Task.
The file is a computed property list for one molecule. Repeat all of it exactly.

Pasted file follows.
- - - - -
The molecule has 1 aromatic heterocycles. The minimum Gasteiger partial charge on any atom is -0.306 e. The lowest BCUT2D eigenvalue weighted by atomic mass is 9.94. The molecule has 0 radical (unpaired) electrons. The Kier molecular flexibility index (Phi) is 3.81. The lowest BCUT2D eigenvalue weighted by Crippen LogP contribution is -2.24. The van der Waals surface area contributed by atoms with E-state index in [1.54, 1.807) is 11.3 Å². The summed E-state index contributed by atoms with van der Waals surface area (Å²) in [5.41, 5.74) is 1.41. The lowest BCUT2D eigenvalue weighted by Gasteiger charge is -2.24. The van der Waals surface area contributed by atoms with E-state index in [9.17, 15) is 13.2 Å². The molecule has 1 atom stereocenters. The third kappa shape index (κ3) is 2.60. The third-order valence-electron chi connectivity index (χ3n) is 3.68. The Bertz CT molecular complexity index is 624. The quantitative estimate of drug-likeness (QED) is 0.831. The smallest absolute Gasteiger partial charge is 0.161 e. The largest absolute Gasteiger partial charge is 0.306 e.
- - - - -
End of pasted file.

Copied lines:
The molecule has 1 aromatic heterocycles. The minimum Gasteiger partial charge on any atom is -0.306 e. The lowest BCUT2D eigenvalue weighted by atomic mass is 9.94. The molecule has 0 radical (unpaired) electrons. The Kier molecular flexibility index (Phi) is 3.81. The lowest BCUT2D eigenvalue weighted by Crippen LogP contribution is -2.24. The van der Waals surface area contributed by atoms with E-state index in [1.54, 1.807) is 11.3 Å². The summed E-state index contributed by atoms with van der Waals surface area (Å²) in [5.41, 5.74) is 1.41. The lowest BCUT2D eigenvalue weighted by Gasteiger charge is -2.24. The van der Waals surface area contributed by atoms with E-state index in [9.17, 15) is 13.2 Å². The molecule has 1 atom stereocenters. The third kappa shape index (κ3) is 2.60. The third-order valence-electron chi connectivity index (χ3n) is 3.68. The Bertz CT molecular complexity index is 624. The quantitative estimate of drug-likeness (QED) is 0.831. The smallest absolute Gasteiger partial charge is 0.161 e. The largest absolute Gasteiger partial charge is 0.306 e.